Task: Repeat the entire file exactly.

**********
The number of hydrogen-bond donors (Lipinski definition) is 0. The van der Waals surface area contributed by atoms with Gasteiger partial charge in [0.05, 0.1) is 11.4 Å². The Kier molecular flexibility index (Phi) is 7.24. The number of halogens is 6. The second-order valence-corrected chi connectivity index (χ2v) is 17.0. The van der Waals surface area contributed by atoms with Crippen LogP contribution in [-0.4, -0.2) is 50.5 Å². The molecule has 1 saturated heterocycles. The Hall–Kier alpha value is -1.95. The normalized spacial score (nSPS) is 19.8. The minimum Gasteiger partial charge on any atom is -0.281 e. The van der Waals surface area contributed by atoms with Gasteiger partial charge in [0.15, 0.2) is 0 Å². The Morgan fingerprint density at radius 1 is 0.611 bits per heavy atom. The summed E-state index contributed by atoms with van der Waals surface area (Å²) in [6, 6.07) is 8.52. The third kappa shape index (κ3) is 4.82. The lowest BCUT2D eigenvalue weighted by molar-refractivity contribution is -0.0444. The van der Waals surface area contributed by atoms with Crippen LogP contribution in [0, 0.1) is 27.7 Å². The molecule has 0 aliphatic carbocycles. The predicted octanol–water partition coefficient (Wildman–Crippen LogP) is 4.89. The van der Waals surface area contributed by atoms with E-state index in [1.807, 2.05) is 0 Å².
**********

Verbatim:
The number of hydrogen-bond donors (Lipinski definition) is 0. The van der Waals surface area contributed by atoms with Gasteiger partial charge in [0.05, 0.1) is 11.4 Å². The Kier molecular flexibility index (Phi) is 7.24. The number of halogens is 6. The second-order valence-corrected chi connectivity index (χ2v) is 17.0. The van der Waals surface area contributed by atoms with Crippen LogP contribution in [-0.4, -0.2) is 50.5 Å². The molecule has 1 saturated heterocycles. The Hall–Kier alpha value is -1.95. The normalized spacial score (nSPS) is 19.8. The minimum Gasteiger partial charge on any atom is -0.281 e. The van der Waals surface area contributed by atoms with Gasteiger partial charge in [0.15, 0.2) is 0 Å². The Morgan fingerprint density at radius 1 is 0.611 bits per heavy atom. The summed E-state index contributed by atoms with van der Waals surface area (Å²) in [6, 6.07) is 8.52. The third kappa shape index (κ3) is 4.82. The lowest BCUT2D eigenvalue weighted by molar-refractivity contribution is -0.0444. The van der Waals surface area contributed by atoms with Crippen LogP contribution in [0, 0.1) is 27.7 Å². The molecule has 0 aliphatic carbocycles. The predicted octanol–water partition coefficient (Wildman–Crippen LogP) is 4.89. The van der Waals surface area contributed by atoms with E-state index in [1.807, 2.05) is 0 Å².